Like a good chef’s stock, this post has been on the go for a while, but until now it just didn’t have the final finishing touch to roll it out as a menu dish. I’ll come back to this.
by Phil Jewitt
If you’ve read my blog before you’ll know that I’ve been on a journey of discovery, learning by doing; blogging; getting involved with things going on in my city; going where the conversations are; and generally exploring the boundaries of flexible working. It helps being a bit of a nosey bu**er and also being proud of my city.
I’m at a good place in my life and career, I have the benefit of ‘some’ years experience behind me, but am not yet in the ‘can’t teach an old dog new tricks’ category...so the best of both worlds.
My employer trusts me and I don’t take the P. I’m recognised at work for being honest and telling it how it is/needs to be, but in a way that is constructive, and I’ll come back to this too.
Our CE has said at our staff engagement events that no one should be disciplined for making honest mistakes and that measured risks will move us forward as an organisation, in a time when we need to change in order to do things differently.
This risk thing was music to my ears.
So what changed to make this post relevant now? Well 2 comments to stuff I’ve recently been part of. I hope this post enthuses others to learn from my experiences.
Firstly at the end of a recent meeting, someone said “that wasn’t like working with the council at all”. And whilst I took that as a back handed compliment, it irked me to think how low the initial expectation must have been; that it would be difficult to make progress, to discuss things even. Not my council, I thought. I was just being me.
Secondly, I’ve recently worked on a big job to find out what people wanted from a council website, and what people thought of what we were developing following that initial engagement and now; on what we have built and how we will continue the discussion. That process, to me, meant going where the conversation might be and not necessarily creating our own.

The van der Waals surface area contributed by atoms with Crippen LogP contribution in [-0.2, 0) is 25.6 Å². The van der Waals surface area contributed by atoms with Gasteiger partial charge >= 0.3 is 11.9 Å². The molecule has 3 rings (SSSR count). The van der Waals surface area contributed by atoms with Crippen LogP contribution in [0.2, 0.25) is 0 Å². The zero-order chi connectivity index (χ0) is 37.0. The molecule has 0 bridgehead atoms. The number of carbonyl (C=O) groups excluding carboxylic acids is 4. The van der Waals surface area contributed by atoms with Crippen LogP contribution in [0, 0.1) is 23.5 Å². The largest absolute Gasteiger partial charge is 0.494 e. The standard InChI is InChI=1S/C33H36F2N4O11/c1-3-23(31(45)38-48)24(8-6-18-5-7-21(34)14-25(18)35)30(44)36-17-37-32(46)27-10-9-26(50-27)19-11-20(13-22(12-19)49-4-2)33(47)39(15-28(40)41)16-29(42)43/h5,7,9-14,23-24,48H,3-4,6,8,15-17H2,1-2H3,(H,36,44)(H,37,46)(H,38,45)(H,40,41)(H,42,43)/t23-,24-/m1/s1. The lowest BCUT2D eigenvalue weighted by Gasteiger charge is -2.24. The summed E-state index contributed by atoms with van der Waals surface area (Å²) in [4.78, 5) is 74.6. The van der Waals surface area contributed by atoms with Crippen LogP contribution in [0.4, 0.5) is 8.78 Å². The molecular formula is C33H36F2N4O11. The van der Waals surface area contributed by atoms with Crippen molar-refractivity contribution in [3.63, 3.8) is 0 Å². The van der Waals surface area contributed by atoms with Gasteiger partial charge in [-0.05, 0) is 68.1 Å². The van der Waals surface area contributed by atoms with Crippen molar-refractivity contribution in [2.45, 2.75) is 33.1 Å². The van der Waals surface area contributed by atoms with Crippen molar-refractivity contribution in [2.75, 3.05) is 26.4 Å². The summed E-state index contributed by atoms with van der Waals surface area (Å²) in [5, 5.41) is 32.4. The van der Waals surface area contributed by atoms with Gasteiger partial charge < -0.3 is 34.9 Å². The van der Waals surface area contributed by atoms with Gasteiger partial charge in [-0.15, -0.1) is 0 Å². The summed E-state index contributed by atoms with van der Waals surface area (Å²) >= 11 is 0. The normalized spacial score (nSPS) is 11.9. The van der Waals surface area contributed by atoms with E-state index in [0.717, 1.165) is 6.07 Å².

In previous posts here and here, and here I’ve explored creating constructive conversations and how constructive feedback makes a difference and I’ve looked at the dilemma of cross over between personal and professional lives and questioned the use of private and work social media accounts. I set this personal blog up to understand it better, and actually it is being used for work as you read. Is that such a big deal?...I suppose it has developed into a measured risk.
So I mentioned there were 2 responses that made this post relevant now. The second is that one of the people who I talked to about what we do at the council, and specifically about the web project, suggested that it was because I was seen as open and transparent through my social media presence and they could see the person, warts and all, representing the organisation rather than the 'officialdom', it had made a refreshing change; but also that someone had taken time to do some homework about who to talk to and then made the effort to find the discussion forums and offer a discussion. And that is the point of this post; people relate to people, not organisations.
It meant a lot to me that someone had related to me because I was a person and not an ‘employee’ or ‘representative’.
Reciprocally, I know that we have an improved website because of feedback that they have given, and we now have relationships on which to continue discussion on other subjects.
Not exactly scientific evaluation but at the end of the day, the fact that I used non corporate social media accounts, including my life leak, probably benefitted the process. It made me human, someone with personality.
So sometimes whilst it’s good to talk, it’s better to go and listen to what people have to say and be a person not an organisation...and if personal social media accounts help with that then great.
You can sign-up for our weekly email. You can do that here.